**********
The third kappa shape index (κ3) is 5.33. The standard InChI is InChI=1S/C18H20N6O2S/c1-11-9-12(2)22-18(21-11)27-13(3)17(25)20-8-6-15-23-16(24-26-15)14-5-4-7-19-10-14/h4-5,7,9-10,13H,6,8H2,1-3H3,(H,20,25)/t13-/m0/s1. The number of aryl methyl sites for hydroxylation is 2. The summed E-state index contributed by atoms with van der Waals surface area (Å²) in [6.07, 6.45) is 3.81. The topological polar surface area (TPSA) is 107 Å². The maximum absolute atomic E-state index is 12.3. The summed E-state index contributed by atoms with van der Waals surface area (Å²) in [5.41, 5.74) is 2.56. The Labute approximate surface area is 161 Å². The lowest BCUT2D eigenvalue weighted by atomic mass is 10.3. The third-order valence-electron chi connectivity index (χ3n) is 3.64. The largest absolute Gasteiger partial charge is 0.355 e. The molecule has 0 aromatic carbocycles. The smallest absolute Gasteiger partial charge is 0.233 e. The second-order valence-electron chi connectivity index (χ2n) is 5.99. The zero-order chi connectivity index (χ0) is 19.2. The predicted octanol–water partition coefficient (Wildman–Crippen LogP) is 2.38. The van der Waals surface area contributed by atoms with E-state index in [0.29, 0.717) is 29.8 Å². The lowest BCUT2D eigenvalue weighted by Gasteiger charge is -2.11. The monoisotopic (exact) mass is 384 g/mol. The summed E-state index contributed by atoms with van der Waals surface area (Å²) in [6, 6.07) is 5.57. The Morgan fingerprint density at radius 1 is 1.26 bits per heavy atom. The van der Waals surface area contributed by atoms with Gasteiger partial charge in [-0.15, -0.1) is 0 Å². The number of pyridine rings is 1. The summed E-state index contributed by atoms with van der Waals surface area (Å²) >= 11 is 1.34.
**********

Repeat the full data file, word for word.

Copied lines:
The third kappa shape index (κ3) is 5.33. The standard InChI is InChI=1S/C18H20N6O2S/c1-11-9-12(2)22-18(21-11)27-13(3)17(25)20-8-6-15-23-16(24-26-15)14-5-4-7-19-10-14/h4-5,7,9-10,13H,6,8H2,1-3H3,(H,20,25)/t13-/m0/s1. The number of aryl methyl sites for hydroxylation is 2. The summed E-state index contributed by atoms with van der Waals surface area (Å²) in [6.07, 6.45) is 3.81. The topological polar surface area (TPSA) is 107 Å². The maximum absolute atomic E-state index is 12.3. The summed E-state index contributed by atoms with van der Waals surface area (Å²) in [5.41, 5.74) is 2.56. The Labute approximate surface area is 161 Å². The lowest BCUT2D eigenvalue weighted by atomic mass is 10.3. The third-order valence-electron chi connectivity index (χ3n) is 3.64. The largest absolute Gasteiger partial charge is 0.355 e. The molecule has 0 aromatic carbocycles. The smallest absolute Gasteiger partial charge is 0.233 e. The second-order valence-electron chi connectivity index (χ2n) is 5.99. The zero-order chi connectivity index (χ0) is 19.2. The predicted octanol–water partition coefficient (Wildman–Crippen LogP) is 2.38. The van der Waals surface area contributed by atoms with E-state index in [0.29, 0.717) is 29.8 Å². The lowest BCUT2D eigenvalue weighted by Gasteiger charge is -2.11. The monoisotopic (exact) mass is 384 g/mol. The summed E-state index contributed by atoms with van der Waals surface area (Å²) in [6, 6.07) is 5.57. The Morgan fingerprint density at radius 1 is 1.26 bits per heavy atom. The van der Waals surface area contributed by atoms with Gasteiger partial charge in [-0.15, -0.1) is 0 Å². The number of pyridine rings is 1. The summed E-state index contributed by atoms with van der Waals surface area (Å²) >= 11 is 1.34.